Meet Nicole Wilson, the new Canada Research Chair in Arctic Environmental Change and Governance.
Nicole Wilson, the new Canada Research Chair (CRC) in Arctic Environmental Change and Governance recently joined the UM as an assistant professor, environment and geography, Clayton H. Riddell Faculty of Environment, Earth, and Resources; working at the Centre for Earth Observation Science. She was awarded a Tier 2 CRC, which comes with $500,000 in funding over five years from the Social Sciences and Humanities Research Council. UM Today caught up with her to learn a bit about her and the research she is undertaking.
Tell us about your research.
The Arctic system is facing significant social and ecological pressures as a result of climate change, resource development, and shifting geopolitics. These impacts are not experienced equally across Arctic populations, where Indigenous peoples and their territories are seeing some of the most extreme impacts. My research seeks to advance understandings of Arctic Environmental Change and Governance through partnering with Indigenous peoples as they navigate environmental change in unequal social-ecological systems. I use a Community-Based Research (CBR) method—an approach to research that places community questions and concerns at the centre of research agendas—to co-develop research based on the protocols and goals of my Indigenous research partners. Some of my longest community partnerships are in Yukon, Canada, where I work with Yukon First Nations including Carcross/Tagish First Nation to conduct research about the ways Modern Land Claim agreements shape Yukon First Nations’ roles in water governance. As a CRC, I will build on this work through developing new partnerships to look at questions related to water governance and other forms of environmental governance as well as the effects of and responses to climate change in the Arctic and sub-Arctic.
Why is this research important to Canadians?
First, Canada is an Arctic country. Forty per cent of Canada’s landmass is located in the Arctic and this area is home to more than 200,000 people. So, the environmental, social, and political processes occurring in the region are significant to the country as a whole. Climate warming in the Arctic also has impacts globally making this significant to all Canadians as we consider the effects of climate change in this country and around the world. Second, I think we need to pay attention to our colonial history and present. We need to learn about settler colonialism in Canada or the set of policies and practices that dispossess Indigenous peoples of their land for settlement and resource development. Centering Indigenous self-determination in research on environmental governance in Canada is part of that acknowledgement. It’s part of the reconciliation process which is important to all Canadians because it’s about the basics of how we treat each other as human beings and the kind of relationships and communities we want to build for the future. I don’t think Canada can be a thriving and just nation without this.
Tell us a bit about yourself.
Before coming to UM, I was a Post-Doctoral Fellow at the University of British Columbia. I also completed a Ph.D. there in 2018 in Resource Management and Environmental Studies. UM is a great fit for the kind of research I want to do because of the university’s strengths in Indigenous research and on the Arctic, climate change and sustainable water management. As a social scientist who enjoys collaborating with natural scientists, I was also very excited to join the Centre for Earth Observation Science.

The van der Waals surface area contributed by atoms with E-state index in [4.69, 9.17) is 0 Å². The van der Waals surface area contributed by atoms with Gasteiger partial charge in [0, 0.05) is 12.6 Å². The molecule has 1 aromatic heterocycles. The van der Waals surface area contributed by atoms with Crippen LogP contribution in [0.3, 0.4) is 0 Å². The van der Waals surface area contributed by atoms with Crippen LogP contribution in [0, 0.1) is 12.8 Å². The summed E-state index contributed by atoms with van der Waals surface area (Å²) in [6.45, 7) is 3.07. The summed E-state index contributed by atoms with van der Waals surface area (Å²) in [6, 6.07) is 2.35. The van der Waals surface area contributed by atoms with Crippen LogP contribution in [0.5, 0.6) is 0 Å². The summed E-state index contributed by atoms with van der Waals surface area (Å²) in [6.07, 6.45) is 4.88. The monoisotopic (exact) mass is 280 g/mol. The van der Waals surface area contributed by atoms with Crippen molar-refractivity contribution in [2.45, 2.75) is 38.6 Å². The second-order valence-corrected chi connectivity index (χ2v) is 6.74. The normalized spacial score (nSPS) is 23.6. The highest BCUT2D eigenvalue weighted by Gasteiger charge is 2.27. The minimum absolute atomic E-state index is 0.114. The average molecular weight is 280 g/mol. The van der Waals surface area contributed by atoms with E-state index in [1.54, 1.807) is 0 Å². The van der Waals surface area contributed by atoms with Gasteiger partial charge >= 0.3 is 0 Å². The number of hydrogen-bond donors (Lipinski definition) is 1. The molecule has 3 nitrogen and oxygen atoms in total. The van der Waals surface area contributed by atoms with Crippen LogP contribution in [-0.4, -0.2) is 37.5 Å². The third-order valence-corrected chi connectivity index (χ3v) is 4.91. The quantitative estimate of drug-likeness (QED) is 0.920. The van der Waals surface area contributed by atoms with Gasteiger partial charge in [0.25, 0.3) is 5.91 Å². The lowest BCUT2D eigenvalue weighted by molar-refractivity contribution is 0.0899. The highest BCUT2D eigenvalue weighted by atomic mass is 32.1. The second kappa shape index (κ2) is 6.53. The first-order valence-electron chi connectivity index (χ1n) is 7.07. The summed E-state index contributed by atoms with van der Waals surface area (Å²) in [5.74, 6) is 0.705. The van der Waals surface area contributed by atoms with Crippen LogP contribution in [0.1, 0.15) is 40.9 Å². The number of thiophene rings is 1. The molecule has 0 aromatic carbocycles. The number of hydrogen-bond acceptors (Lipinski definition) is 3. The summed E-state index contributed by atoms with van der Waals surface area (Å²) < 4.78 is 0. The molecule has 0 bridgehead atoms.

What does CRC funding mean to you as a researcher?
CRC funding provides the resources, time and space that is needed to develop a CBR program. This is particularly important when conducting research with Indigenous peoples to respect their self-determination and protocols in research and will allow me the time to build those community partnerships.
How did you feel when you learned you were awarded your Canada Research Chair?
I felt honoured. I also felt incredibly responsible. Being a CRC comes with significant resources and privilege and therefore responsibility to do research that contributes to positive social change and societal benefits.
What inspires you?
As a scholar of settler origin, I am inspired to do this work because I take seriously my responsibility to learn about historical and ongoing colonialism in this country, and the ways it informs how Indigenous peoples are experiencing and navigating environmental change. The communities I work with motivate my work. I have learned a lot from the many, many Indigenous scholars in Canada who work on questions related to Indigenous governance and relationships to the environment. To name just a few, this includes people scholars like Kiera Ladner at UM, Deborah McGregor at York University, Aimée Craft at the University of Ottawa and Zoey Todd at Carleton.
What about you would people find surprising?
I have always wanted to live in Winnipeg. This fact has surprised a few people! However, I am sure my love of the city will come as no surprise to the people who know it.
Do you have any advice for students/young grad students starting their career?
Take the time to work on side projects and attend conferences and events that will broaden your skillset and understanding of the field you are working in. It is important to stay focused to complete your thesis or your degree but when it comes to figuring out your career path and developing networks this broader view is really important. I would also recommend that students reach out to people whose careers inspire them to ask for an informational interview (informal conversations you can have with someone who is working in an area of interest to you).